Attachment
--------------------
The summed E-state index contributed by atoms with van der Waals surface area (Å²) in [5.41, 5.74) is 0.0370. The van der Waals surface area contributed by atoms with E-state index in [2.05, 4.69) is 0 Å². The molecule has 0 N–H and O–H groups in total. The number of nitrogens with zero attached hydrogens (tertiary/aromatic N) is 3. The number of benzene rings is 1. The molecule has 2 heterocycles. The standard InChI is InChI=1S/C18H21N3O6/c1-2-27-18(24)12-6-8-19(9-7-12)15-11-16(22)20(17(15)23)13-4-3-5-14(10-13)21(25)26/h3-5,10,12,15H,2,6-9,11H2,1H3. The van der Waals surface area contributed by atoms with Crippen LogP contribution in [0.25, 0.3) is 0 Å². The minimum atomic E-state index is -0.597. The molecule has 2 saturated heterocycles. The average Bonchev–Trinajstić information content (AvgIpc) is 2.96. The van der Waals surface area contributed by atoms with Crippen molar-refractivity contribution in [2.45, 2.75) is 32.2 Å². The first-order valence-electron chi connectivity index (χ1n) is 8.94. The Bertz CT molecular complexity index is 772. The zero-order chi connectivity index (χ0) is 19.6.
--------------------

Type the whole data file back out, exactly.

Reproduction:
The summed E-state index contributed by atoms with van der Waals surface area (Å²) in [5.41, 5.74) is 0.0370. The van der Waals surface area contributed by atoms with E-state index in [2.05, 4.69) is 0 Å². The molecule has 0 N–H and O–H groups in total. The number of nitrogens with zero attached hydrogens (tertiary/aromatic N) is 3. The number of benzene rings is 1. The molecule has 2 heterocycles. The standard InChI is InChI=1S/C18H21N3O6/c1-2-27-18(24)12-6-8-19(9-7-12)15-11-16(22)20(17(15)23)13-4-3-5-14(10-13)21(25)26/h3-5,10,12,15H,2,6-9,11H2,1H3. The van der Waals surface area contributed by atoms with Crippen LogP contribution in [0.25, 0.3) is 0 Å². The minimum atomic E-state index is -0.597. The molecule has 2 saturated heterocycles. The average Bonchev–Trinajstić information content (AvgIpc) is 2.96. The van der Waals surface area contributed by atoms with Crippen molar-refractivity contribution in [2.45, 2.75) is 32.2 Å². The first-order valence-electron chi connectivity index (χ1n) is 8.94. The Bertz CT molecular complexity index is 772. The zero-order chi connectivity index (χ0) is 19.6.